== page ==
I really do believe that there are many more unreasonable and easily fooled people in our world, than there are reasonable people. I'd be willing to bet that professionals who are there to help those in distress, like cops and medical personnel, see many more fooled people that reality-based people. It is still no excuse to treat everyone like they are children, but it does explain the impulse to treat us that way - at least until they get to know us better.

I grew up in a time when doctors thought menstrual cramps were "all in a woman's head."

For a long time it was thought that when people said they couldn't think well during an allergic reaction, they were imagining it. Then research showed otherwise.
Also, it was thought that the "fuzzy head" from an allergic reaction was because people with allergies weren't able to sleep well.

This never made any sense to me, because if I'm exposed to an allergen in the early part of the day, the fuzzy-headed feeling (which I've come to loathe) comes on several hours later.  And I've had plenty of sleep. 

What bothers me a lot is when people don't know the cause of something, so they attribute it to the person's self-deception.  Especially if the person is a woman.  If they were honest they would say they don't know. 

When somebody says they DO know that someone else wrongly interprets their experience of their own body - and they don't actually know that - it's an "I'm right, you're wrong" message that involves egotism.  And when doctors say this kind of thing, maybe it comes from a doctor-God complex.  The allergist who gave me the fake allergy shot has a very boastful webpage. 

Yes, there is a huge amount of irrationality.  I'm not sure though, how common it is for someone to psych themselves into feeling bad when it really is purely psychological.  Because nobody knows!  For example, the cause of chronic fatigue syndrome is unknown. That's one problem that's terribly liable to the "just drink coffee" type of suggestions from doctors

She has always tested negative for peanut allergy (she confesses) but she is still sure she has it. She's been to the ER at least 3x because she was sure she couldn't breathe, and that she must have gotten a peanut somewhere.

It's possible to have allergies that don't show up on allergy tests, they are local in a particular organ. When it's in the nose, this is called "local allergic rhinitis".  There's a 2010 paper on local allergies, Entopy: local allergy paradigm which discusses the evidence for local allergy in "nonallergic" asthma.  If you would like to see the full text, I can send it to you.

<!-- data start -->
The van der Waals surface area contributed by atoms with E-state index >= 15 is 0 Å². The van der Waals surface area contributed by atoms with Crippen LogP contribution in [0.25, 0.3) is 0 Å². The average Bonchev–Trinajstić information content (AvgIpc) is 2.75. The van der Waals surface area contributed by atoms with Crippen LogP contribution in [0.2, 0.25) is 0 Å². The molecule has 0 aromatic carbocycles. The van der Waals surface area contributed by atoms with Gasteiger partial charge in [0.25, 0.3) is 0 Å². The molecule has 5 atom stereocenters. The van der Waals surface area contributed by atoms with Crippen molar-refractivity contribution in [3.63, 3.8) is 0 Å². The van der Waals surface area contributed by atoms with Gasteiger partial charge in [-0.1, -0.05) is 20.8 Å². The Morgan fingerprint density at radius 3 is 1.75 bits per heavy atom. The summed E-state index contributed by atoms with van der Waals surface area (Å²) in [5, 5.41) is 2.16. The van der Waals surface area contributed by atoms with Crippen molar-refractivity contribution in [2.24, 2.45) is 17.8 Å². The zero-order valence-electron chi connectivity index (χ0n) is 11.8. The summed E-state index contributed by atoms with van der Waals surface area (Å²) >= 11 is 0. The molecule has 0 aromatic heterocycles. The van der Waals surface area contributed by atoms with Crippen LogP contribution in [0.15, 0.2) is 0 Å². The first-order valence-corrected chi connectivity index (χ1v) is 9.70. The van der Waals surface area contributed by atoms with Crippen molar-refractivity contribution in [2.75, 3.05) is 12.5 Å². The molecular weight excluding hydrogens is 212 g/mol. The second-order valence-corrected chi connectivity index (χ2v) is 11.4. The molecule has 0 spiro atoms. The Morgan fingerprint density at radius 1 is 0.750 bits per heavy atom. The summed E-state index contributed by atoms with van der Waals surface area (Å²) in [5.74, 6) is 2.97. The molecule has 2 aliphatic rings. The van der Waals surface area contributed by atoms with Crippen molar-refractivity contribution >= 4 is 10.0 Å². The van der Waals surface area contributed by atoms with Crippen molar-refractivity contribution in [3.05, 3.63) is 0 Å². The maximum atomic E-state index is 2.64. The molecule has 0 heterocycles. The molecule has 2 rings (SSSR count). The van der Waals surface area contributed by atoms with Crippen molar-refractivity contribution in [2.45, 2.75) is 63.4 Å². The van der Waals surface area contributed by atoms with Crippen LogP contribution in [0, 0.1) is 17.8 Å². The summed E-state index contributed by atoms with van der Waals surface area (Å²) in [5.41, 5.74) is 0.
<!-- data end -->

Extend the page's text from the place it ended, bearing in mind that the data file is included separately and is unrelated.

So it's possible that she does indeed have a peanut allergy.  If someone has "nonallergic" asthma that's really local allergic asthma, it would help them a lot to identify the triggers. 

Yes, ER's probably see a fair number of people who are there for non-medical reasons.  And a lot of people who are there for medical reasons but wouldn't be there if the rest of their life were going OK.  e.g. people who have harmed themselves somehow, etc.

Something slightly different:  A few years ago, outside a health food store, a woman started talking to me.  She was radiating fear.  She said she'd been bitten by a raccoon - lots of rabies around here.  She'd been to the ER but she was afraid to get the rabies vaccine, and left.  She was afraid she would have an allergic reaction to the vaccine - she told me she had celiac disease (gluten intolerance) and she'd had anaphylactic reactions, and doctors didn't know how to handle people like her, with celiac disease and extreme sensitivities.  She'd been using only herbal medicine for 10-20 years.  I talked with her a bit about celiac disease and allergies, told her the ER could handle an anaphylactic reaction to the vaccine.  She assured herself that she would be OK without the vaccine, she would just take the chance of getting rabies.  And the conversation ended there.

This freaked me out later - that someone would take the risk of a gruesome death, that she would be so alienated from mainstream medicine that she wouldn't use it even in an emergency!   A modern werewolf. 

She was perhaps harmed by doctors' tendency to tell someone with not well understood problems that they're imagining things.  I met many people with celiac disease or food hypersensitivities who were bitter and alienated from doctors.